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A deciduous tree 30 to 50 ft high; young shoots densely covered with yellowish-grey down, which on young plants persists until the end of the season. Leaves obovate in main outline, but deeply three- to five-lobed on each side, the lobes penetrating from half-way almost up to the midrib, and the larger middle lobes again lobed; the apex of the lobes may be either rounded or pointed; 3 to 5 in. long, 11⁄4 to 3 in. wide (in young vigorous plants larger), dark shining green and almost glabrous above, dull, pale, and persistently downy beneath; stalk 1⁄4 to 5⁄8 in. long. Fruits solitary or in pairs; acorn 1⁄2 to 3⁄4 in. long, broadly egg-shaped; the cup, which encloses the lower one-third, is covered with short, appressed, downy scales.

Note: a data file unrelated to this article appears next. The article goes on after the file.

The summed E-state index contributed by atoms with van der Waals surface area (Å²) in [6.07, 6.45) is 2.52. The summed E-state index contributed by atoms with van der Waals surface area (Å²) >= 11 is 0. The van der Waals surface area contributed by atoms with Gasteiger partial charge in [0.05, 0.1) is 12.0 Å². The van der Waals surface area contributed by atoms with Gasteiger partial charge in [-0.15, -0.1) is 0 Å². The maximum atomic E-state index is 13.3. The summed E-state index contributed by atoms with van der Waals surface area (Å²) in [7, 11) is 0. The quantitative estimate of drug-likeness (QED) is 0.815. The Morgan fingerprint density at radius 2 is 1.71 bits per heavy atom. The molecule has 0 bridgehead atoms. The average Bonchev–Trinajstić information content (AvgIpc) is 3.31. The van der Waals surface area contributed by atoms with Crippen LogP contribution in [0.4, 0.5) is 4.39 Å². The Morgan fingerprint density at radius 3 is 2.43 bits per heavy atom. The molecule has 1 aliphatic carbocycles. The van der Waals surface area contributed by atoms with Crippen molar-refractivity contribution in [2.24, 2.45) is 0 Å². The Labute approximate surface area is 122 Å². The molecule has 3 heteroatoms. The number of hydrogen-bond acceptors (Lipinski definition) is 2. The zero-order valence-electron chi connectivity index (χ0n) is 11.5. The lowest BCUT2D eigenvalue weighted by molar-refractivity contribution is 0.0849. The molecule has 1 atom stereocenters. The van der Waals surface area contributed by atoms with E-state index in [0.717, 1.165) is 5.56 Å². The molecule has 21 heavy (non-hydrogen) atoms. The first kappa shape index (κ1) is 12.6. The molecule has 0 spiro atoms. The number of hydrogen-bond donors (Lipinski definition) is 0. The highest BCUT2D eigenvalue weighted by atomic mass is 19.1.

Native of the S.W. United States; introduced to Kew in 1912. Among other places it is wild in the Grand Canyon, Arizona. The dense soft down, especially of the shoots and undersurface of the leaves, is a marked character and the lustrous dark green of its leaves gives it a handsome appearance. It is one of the ‘white’ oaks of N. America.